Created in a disused colonial hotel on a remote island in Timor-Leste, Doku Rai (You, Dead Man, I Don’t Believe You) tells the story of a man who is killed but cannot die. The piece was conceived on the set of Robert Connolly’s 2008 film Balibo, where Doku Rai’s director Thomas M Wright first met Timorese actor Osme Gonsalves. The two then became friends and came up with the idea of a theatre collaboration between the two countries.
Part theatre and part rock concert – the work is a coproduction between anarchic Melbourne-based theatre group Black Lung Theatre and Whaling Firm, and East Timorese rock gods Liurai Fo’er and Galaxy – Doku Rai marks the worlds’ first international theatre production created in Timor-Leste. The production has performed to sell out houses in Darwin, Adelaide and Melbourne.
The creation of the work was an intense process. The group of artists lived and worked together for two months. “It was all the time work … we had two days off that you would actually call a ‘day off’ the whole time we were living [there],” says Thomas Henning, director of Black Lung Theatre. Henning was involved in the original production of the work and is also codirecting the production’s remount for the Sydney season alongside Melchior Dias Fernandes.
Henning describes these two months as a bizarre circumstance to create work within. They were living in an abandoned Portuguese-style colonial hotel built by the Indonesians on a remote island in Timor-Leste called Atauro, which is situated just off the coast of Dili. The island’s only regular access route was by boat once a week; the boat travels across an extremely deep channel separating Atauro from Dili. Their first trip across this channel was on a fishing boat laden with chairs, and involved stopping and starting the motor to hop from wave to wave in a journey that took about three hours. And life on Artauro had other difficulties – broken water pumps on the island made access to water to wash with extremely difficult.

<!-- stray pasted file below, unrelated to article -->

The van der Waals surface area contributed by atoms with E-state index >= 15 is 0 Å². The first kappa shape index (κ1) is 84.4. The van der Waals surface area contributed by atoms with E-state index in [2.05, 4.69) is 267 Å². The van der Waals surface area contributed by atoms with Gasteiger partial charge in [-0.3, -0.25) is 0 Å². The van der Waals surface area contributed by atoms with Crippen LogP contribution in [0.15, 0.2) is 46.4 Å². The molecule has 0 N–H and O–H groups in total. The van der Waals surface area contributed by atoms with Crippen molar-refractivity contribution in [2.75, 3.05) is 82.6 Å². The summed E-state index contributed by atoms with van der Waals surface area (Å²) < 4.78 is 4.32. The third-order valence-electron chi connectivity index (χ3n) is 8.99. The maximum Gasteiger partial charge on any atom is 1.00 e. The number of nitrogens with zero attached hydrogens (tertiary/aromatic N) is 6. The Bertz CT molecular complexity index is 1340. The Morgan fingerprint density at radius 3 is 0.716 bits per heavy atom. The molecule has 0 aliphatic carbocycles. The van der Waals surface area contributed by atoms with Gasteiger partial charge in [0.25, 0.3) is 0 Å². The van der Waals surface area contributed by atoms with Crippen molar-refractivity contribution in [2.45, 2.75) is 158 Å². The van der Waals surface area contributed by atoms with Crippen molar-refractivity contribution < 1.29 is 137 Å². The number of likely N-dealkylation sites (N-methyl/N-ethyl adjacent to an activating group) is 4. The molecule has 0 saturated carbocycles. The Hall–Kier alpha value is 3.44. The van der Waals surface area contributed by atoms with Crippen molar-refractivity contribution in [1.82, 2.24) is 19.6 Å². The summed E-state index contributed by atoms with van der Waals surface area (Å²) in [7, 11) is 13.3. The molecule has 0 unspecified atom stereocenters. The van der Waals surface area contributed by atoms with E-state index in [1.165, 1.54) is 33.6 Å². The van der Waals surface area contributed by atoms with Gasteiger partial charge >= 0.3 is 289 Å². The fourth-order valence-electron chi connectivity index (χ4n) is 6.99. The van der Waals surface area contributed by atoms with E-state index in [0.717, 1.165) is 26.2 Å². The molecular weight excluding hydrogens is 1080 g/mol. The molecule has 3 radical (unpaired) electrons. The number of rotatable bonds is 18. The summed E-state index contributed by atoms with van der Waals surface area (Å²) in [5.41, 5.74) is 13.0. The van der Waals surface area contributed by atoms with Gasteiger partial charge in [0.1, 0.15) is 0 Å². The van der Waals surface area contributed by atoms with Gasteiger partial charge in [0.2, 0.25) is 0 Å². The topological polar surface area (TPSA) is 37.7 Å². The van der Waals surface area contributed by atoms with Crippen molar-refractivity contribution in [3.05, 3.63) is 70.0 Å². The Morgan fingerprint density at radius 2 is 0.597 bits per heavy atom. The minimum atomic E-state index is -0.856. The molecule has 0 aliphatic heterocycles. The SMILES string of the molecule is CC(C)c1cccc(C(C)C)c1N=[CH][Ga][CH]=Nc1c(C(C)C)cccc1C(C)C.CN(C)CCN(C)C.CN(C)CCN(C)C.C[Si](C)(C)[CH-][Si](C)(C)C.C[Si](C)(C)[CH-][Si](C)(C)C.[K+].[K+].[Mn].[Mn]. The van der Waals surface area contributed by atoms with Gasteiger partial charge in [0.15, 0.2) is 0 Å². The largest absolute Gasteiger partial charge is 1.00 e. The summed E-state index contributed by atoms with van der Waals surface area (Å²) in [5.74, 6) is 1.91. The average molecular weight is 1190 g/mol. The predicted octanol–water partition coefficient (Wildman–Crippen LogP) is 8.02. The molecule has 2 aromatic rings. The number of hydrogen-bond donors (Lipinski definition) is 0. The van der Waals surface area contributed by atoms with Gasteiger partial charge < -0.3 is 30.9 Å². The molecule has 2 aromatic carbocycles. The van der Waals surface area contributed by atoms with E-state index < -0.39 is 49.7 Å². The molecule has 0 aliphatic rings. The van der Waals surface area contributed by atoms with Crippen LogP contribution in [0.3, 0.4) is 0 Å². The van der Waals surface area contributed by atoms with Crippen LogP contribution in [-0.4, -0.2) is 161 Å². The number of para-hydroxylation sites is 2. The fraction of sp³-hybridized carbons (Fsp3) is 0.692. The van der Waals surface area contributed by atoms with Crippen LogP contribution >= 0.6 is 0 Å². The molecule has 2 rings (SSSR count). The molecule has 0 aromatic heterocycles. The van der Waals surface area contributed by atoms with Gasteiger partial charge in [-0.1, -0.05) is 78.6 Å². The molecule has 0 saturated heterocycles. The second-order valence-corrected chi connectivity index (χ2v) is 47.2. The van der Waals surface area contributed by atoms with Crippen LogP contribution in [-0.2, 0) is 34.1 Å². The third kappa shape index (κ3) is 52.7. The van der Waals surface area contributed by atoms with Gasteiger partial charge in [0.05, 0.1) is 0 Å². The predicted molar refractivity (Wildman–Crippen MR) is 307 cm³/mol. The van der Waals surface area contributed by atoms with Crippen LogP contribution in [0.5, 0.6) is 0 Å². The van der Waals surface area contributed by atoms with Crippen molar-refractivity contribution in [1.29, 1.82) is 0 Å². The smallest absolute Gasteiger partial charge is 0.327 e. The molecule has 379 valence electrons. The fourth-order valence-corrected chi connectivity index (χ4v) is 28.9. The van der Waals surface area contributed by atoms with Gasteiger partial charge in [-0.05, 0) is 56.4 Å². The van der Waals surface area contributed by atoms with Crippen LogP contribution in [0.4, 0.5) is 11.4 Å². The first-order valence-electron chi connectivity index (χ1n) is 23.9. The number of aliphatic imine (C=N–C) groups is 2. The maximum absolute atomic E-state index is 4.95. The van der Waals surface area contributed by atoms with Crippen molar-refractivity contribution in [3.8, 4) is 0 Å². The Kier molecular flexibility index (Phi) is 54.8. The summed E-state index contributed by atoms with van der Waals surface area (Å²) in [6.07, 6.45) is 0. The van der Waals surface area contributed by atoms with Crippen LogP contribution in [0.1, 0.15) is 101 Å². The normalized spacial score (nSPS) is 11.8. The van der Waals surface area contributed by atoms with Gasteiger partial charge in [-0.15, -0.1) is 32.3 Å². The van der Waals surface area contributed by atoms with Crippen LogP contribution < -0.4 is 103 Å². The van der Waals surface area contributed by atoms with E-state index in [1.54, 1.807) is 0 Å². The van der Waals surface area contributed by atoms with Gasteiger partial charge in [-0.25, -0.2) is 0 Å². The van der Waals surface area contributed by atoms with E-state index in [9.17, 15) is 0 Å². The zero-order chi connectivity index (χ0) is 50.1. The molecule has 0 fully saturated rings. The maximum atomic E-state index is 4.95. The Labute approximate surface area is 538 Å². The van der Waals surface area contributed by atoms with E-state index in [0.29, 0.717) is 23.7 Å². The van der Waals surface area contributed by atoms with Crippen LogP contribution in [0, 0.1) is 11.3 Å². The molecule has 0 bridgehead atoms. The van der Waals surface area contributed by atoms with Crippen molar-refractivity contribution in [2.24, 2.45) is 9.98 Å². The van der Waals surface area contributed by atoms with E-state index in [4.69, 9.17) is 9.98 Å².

There was also the issue of negotiating communication between a cast who spoke many different languages as well as having different artistic practices. The Timorese collaborators had a much stronger background in music and installation, where as the Melbournians were firmly planted in the world of theatre. “The styles present onstage are completely different, completely bizarre in their combination. [We have] a very particular way of harmonising … but to find such harmony comes with many jarred notes, what are actually often a great source of content, pathos and drama,” says Henning. “We benefit from each others’ differences greatly I think.” As a result, Doku Rai interweaves myth, personal stories, music, film, four languages and ritual to create a completely new theatrical language through which to explore mortality, fragility and chaos.
And despite the production being ‘political’, Henning believes that the work dodges being aligned with the word in a strictly linear way. “It’s unwittingly politically,” he says. “By the nature of the production itself it is political because the collaboration in its own right is a political action. But we consciously avoided making anything that is of a very particular kind of politic, and we buried that idea in the nature of the story… by refusing to present work in such a way we would be capable of presenting work that is of a stranger question that questions those politics in their very root.”
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